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Peer-Review Record

Endangered Exotic Pets on Social Media in the Middle East: Presence and Impact

Animals 2019, 9(8), 480;
Reviewer 1: Anonymous
Reviewer 2: Anonymous
Animals 2019, 9(8), 480;
Received: 21 June 2019 / Revised: 14 July 2019 / Accepted: 20 July 2019 / Published: 24 July 2019
(This article belongs to the Section Animals in Public Policy, Politics and Society)

Round 1

Reviewer 1 Report

Animals 543184

Endangered exotic pets on social media in the Middle East: Presence and Impact



This study examines the possible effect of social media on pubic perceptions of exotic pets and associated drives towards exotic pet keeping habits, and raises the welfare implications associated with popularisation of private animal keeping. The study appears to me to adopt a novel and relevant approach to assessing certain influences on pet acquisition behaviour, and its messages make sense. The authors are open about the possible interpretive limitations of their study, but I think their conclusions stand. The text is well written, and the data valid. I have only a few minor suggestions for text refinements, which I include below.


Check spellings such as ‘analyse’ and ‘analyze’ throughout for consistency.


Line 44


Exotic pets are defined…”

Suggest reads

“For this paper exotic pets are defined…”


Line 221



Use ‘On’ unless referring to putting something ‘up and on’


Line 228



Use ‘Because’ in place of ‘since’ unless referring to a timeframe – i.e. ‘since 1998’


Line 271


“in analysis results as result”

Needs rewording.


Line 307


“African Grey Parrots”

Animal names should read, e.g.

“African grey parrots”


Line 385


“The grey area nature of the exotic animal trade industry”

Suggest reads

‘The grey area nature of the exotic animal industry”


Lines 388-390



“Banning of legal trade would result in increased rates of illegal exotic animal trade with minimized regulation and monitoring, posing greater harm towards animal welfare and conservation.”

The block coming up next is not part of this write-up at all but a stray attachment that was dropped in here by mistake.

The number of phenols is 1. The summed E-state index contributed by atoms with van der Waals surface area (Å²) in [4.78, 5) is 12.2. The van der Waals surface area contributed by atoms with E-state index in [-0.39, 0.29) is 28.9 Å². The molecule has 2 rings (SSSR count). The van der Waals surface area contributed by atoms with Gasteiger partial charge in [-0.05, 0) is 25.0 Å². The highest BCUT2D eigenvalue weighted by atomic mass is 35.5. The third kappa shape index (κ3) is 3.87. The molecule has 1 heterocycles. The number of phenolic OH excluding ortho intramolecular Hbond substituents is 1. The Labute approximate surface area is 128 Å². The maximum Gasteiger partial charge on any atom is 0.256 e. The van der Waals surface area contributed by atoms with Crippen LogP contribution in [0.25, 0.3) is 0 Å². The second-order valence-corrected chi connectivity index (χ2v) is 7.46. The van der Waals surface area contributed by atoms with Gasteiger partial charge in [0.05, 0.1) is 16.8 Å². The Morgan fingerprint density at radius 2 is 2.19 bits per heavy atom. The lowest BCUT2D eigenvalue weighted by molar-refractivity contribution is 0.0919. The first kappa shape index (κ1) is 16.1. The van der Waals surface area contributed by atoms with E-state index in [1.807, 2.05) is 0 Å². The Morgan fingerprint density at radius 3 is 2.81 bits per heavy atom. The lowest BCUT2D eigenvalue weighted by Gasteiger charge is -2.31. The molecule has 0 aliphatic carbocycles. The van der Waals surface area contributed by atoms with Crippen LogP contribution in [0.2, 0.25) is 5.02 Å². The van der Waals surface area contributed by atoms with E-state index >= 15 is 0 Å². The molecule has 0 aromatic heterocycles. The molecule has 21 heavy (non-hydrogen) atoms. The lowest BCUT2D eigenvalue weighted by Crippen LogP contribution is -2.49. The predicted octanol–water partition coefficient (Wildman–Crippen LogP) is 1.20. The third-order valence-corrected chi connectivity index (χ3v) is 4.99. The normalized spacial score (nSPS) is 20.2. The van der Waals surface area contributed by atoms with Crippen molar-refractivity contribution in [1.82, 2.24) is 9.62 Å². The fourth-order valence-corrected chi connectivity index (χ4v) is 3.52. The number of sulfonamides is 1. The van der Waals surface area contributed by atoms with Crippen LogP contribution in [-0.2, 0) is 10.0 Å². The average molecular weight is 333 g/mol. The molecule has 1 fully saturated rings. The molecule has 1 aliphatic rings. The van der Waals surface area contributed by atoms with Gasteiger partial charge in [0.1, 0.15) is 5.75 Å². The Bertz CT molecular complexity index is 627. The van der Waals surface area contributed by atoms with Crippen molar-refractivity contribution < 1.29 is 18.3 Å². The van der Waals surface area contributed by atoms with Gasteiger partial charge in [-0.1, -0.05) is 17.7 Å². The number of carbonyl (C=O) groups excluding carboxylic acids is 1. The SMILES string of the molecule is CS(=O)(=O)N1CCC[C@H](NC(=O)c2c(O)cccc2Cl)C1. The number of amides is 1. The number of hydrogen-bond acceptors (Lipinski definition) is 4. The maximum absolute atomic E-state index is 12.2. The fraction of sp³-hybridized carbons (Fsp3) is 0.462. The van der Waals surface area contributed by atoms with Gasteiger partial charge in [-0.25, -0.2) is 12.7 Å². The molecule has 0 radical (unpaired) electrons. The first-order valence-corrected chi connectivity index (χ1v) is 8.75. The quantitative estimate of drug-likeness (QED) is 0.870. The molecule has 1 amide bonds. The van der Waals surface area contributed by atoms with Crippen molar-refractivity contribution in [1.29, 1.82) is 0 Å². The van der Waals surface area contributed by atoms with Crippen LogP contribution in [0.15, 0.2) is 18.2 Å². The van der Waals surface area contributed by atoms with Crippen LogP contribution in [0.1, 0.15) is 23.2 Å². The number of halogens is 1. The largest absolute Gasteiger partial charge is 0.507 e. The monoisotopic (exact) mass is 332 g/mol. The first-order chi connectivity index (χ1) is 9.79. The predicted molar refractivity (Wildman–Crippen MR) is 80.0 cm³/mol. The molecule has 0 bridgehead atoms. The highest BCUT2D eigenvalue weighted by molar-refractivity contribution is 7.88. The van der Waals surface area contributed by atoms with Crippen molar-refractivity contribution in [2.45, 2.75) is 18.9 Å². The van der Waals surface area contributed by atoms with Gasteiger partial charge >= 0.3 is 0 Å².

This conclusion is incorrect. Ample evidence exists to show that while bans may – possibly - cause minor sort term increases in illegal trade in some species, these measures (bans) are the most effective means of reducing or eliminating trade in exotic pets, and there are numerous references to support this position, e.g.:


- Reino et al., (2017) Networks of global bird invasion altered by regional trade ban. Sci. Adv.3:e1700783

- Toland et al., (2012). The exotic pet trade: pet hate. The Biologist, 59(3), 14-18.



Author Response

Please see the attachment 

Author Response File: Author Response.docx

Reviewer 2 Report


Line 44: A more common definition of exotic pets is animals without a long history of domestication that are non-native to an area.

Lines 47 – 51: It would be more useful to give the number of followers that the celebrities have (maybe as a proportion of the population). The overall stats of the social media sites are impressive but unclear if it’s applicable to your study population.

Lines 54-62:

Introduction overall:

The intro is a good start to for background information. Here are some questions I am asking myself after reading it, which, when answered, may improve the manuscript:
•    What are you research aims or questions?

•    Why is your study important? I didn’t get the implication that your study might have. Increased understanding of public perception of exotic pets? Is this filling a research gap? What about other studies that have looked exotic pets on social media?

•    Why look at Middle Eastern celebrities? What’s different about them that makes them a useful case study? Do a large portion of the countries follow them? Are they revered?

•    What are the risks and impacts of the exotic pet trade? Said another way, who cares if these pets are traded? There’s room here to talk about conservation risks, invasive species, disease transmission, and welfare.


Line 71: Are there other celebrities in these countries other than royalty? If for the most part no, then this is a good rational for looking at them. If there are other celebrities with potentially more followers, why not look at them?

Line 78: Did you only recorded a post if it included an exotic animal? Is that your inclusion criteria?

Line 82: Why only take a sample if you have all the comments (too many I assume)?

Line 82: How did you sample comments (random, other)?

Lines 88-90: Did you only look at CITES listed species? Were the species that were not in CITES? This gets back to inclusion/exclusion criteria.

Line 92: Did you reference anything when categorizing emojis? See for previous look at extracting the ‘sentiment’ of emojies and text

Line 106: frequency, mean, median, chi squared of what exactly?

Line 108-110: This sentence doesn’t make sense to me. Did you remove 121 posts? Why?

Methods other: